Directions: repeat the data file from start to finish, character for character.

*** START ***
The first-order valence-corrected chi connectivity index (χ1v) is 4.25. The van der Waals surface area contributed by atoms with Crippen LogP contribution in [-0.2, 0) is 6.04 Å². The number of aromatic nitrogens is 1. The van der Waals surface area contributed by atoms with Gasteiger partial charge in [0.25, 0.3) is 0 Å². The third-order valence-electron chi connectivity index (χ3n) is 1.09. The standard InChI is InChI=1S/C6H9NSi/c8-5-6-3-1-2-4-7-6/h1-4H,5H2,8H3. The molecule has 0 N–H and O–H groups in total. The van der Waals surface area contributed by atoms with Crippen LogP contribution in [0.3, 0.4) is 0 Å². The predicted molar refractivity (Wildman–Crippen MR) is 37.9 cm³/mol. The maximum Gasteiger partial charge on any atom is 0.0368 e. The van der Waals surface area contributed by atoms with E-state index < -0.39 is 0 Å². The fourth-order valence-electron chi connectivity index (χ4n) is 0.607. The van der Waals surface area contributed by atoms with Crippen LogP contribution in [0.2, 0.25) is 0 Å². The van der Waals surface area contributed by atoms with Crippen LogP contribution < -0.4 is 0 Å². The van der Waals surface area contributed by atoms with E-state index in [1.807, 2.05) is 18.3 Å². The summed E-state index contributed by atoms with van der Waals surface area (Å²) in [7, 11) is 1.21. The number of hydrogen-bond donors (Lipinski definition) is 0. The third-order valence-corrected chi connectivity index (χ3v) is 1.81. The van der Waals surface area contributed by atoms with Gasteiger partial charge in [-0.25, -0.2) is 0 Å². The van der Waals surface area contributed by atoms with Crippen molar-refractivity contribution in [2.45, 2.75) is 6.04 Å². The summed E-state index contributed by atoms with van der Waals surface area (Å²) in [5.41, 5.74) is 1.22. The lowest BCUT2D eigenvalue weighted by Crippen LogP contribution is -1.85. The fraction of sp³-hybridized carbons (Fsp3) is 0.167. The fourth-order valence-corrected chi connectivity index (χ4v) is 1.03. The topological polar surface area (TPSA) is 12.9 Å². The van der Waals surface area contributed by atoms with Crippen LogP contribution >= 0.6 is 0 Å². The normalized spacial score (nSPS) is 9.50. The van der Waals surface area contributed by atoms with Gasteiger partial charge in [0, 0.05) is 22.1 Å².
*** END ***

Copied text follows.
The first-order valence-corrected chi connectivity index (χ1v) is 4.25. The van der Waals surface area contributed by atoms with Crippen LogP contribution in [-0.2, 0) is 6.04 Å². The number of aromatic nitrogens is 1. The van der Waals surface area contributed by atoms with Gasteiger partial charge in [0.25, 0.3) is 0 Å². The third-order valence-electron chi connectivity index (χ3n) is 1.09. The standard InChI is InChI=1S/C6H9NSi/c8-5-6-3-1-2-4-7-6/h1-4H,5H2,8H3. The molecule has 0 N–H and O–H groups in total. The van der Waals surface area contributed by atoms with Crippen LogP contribution in [0.3, 0.4) is 0 Å². The predicted molar refractivity (Wildman–Crippen MR) is 37.9 cm³/mol. The maximum Gasteiger partial charge on any atom is 0.0368 e. The van der Waals surface area contributed by atoms with E-state index < -0.39 is 0 Å². The fourth-order valence-electron chi connectivity index (χ4n) is 0.607. The van der Waals surface area contributed by atoms with Crippen LogP contribution in [0.2, 0.25) is 0 Å². The van der Waals surface area contributed by atoms with Crippen LogP contribution < -0.4 is 0 Å². The van der Waals surface area contributed by atoms with E-state index in [1.807, 2.05) is 18.3 Å². The summed E-state index contributed by atoms with van der Waals surface area (Å²) in [7, 11) is 1.21. The number of hydrogen-bond donors (Lipinski definition) is 0. The third-order valence-corrected chi connectivity index (χ3v) is 1.81. The van der Waals surface area contributed by atoms with Gasteiger partial charge in [-0.25, -0.2) is 0 Å². The van der Waals surface area contributed by atoms with Crippen molar-refractivity contribution in [2.45, 2.75) is 6.04 Å². The summed E-state index contributed by atoms with van der Waals surface area (Å²) in [5.41, 5.74) is 1.22. The lowest BCUT2D eigenvalue weighted by Crippen LogP contribution is -1.85. The fraction of sp³-hybridized carbons (Fsp3) is 0.167. The fourth-order valence-corrected chi connectivity index (χ4v) is 1.03. The topological polar surface area (TPSA) is 12.9 Å². The van der Waals surface area contributed by atoms with Crippen LogP contribution >= 0.6 is 0 Å². The normalized spacial score (nSPS) is 9.50. The van der Waals surface area contributed by atoms with Gasteiger partial charge in [0, 0.05) is 22.1 Å².